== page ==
As was the case with the embodiment of FIG. 3, thresholds c1, c1′, c2 and c2′ can be selectable by software, e.g., to enable earlier or later notification events 420 and 440 depending on the time needed to adapt program behavior. Thresholds c2 and c2′ are preferably not modifiable by ordinary programs since inappropriate changes may lead to catastrophic failure. There may be multiple levels of software and hardware thresholds, each corresponding to separate notification events and progressively triggering more aggressive power reduction actions. The execution of several steps can occur in parallel, in particular, but not limited to, those steps having to do with the execution of an algorithm and the monitoring for a notification event.
 The term “notification event” is meant to be used generally—from simply writing data into a designated register or memory location (with software responsible for checking the data periodically), to asserting an interrupt signal that forces the currently operating program to stop its normal operation. The software designer will have the choice of actions to take to reduce power consumption. The designer of a multi-tasking operating system may set up a priority list of programs that operate simultaneously in normal conditions and will be turned off in sequence when the temperature is too high. (Alternatively, the designer may set up a procedure to permit the end user to choose the priority.) The designer of an application program will have the burden of setting up an option list of things that can be dispensed with. In the case of a video game, the designer will probably drop the rendering of background details first, simplify the details on the characters later and slow down the action last.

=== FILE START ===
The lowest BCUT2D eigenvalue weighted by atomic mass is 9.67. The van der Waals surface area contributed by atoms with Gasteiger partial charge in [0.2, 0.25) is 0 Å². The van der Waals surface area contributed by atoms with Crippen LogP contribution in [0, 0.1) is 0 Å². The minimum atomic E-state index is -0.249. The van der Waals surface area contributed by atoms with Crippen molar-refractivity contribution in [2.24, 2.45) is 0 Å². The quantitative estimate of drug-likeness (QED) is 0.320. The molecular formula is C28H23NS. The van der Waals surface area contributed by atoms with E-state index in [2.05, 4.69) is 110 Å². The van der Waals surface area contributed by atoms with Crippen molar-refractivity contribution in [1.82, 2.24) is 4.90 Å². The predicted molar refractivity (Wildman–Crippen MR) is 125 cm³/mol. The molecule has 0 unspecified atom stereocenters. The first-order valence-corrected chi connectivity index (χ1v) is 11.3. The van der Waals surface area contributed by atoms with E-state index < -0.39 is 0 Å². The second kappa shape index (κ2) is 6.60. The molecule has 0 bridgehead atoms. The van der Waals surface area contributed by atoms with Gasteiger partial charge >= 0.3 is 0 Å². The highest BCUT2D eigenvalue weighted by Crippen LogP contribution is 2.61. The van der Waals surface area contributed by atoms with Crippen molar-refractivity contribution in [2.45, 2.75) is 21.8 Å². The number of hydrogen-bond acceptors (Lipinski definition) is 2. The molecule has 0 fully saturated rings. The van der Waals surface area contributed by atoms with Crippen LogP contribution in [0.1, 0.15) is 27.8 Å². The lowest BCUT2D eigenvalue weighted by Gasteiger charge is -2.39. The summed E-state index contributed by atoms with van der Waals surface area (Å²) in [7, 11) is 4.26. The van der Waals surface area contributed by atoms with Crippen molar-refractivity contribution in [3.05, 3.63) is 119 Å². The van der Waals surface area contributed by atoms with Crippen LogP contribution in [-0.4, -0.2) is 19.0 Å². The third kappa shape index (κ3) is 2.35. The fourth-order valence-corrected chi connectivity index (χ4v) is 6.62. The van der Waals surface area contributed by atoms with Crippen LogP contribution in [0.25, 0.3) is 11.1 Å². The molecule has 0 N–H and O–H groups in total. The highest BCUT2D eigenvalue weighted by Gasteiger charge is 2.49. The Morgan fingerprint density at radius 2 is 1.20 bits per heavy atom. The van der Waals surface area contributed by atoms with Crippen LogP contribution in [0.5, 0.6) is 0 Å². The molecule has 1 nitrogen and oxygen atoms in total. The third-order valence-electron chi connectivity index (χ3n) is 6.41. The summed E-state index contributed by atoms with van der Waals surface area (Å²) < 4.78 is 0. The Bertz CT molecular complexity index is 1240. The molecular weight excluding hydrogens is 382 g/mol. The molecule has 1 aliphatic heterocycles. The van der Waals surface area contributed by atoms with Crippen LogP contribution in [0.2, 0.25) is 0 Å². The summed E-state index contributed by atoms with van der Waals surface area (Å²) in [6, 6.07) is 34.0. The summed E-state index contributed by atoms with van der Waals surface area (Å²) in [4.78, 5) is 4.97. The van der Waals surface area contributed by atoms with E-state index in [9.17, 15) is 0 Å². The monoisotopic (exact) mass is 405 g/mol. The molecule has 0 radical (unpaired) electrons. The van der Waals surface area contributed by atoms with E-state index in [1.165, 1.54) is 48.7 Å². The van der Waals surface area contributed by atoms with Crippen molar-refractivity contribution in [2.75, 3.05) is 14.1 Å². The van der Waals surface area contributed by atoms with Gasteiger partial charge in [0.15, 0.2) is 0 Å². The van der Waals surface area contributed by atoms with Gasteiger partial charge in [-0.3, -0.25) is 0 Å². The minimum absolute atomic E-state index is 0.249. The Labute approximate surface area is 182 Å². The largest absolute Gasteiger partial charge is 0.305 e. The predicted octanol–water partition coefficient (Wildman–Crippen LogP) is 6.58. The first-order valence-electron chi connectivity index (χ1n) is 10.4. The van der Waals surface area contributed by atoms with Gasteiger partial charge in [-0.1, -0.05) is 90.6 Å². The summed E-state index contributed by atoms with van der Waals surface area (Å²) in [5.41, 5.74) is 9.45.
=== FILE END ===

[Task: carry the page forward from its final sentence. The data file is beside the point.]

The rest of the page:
It is a feature of the invention that three groups of people may be involved in an implementation of it—the designer(s) of the integrated circuit, the designer(s) of the operating system and the designer(s) of the application programs. In an appropriate case, the end user may be given the opportunity to specify which features should be dropped to save power.
 The term “modify an algorithm” is to be construed in a general sense, including the omission of steps from an algorithm, omission of the execution of one or more algorithms during the execution of a program, substituting a lower-power algorithm that performs generally the same, changing of algorithm parameters, etc. all of which are understood to constitute adaptation to different power dissipation levels in accordance to the present invention. For example, a power-saving algorithm in a drawing program could, in response to a thermal event, substitute a wire frame model for a fully-rendered version.
 Referring now to FIG. 5, there is shown a first embodiment of software operation in conjunction with a thermal control circuit in accordance with the present invention. The software has been adapted to execute in a first performance-optimized and a second power-optimized mode of operation in response to notification events of a thermal monitor circuit indicating entrance and exit from critical power-dissipation levels.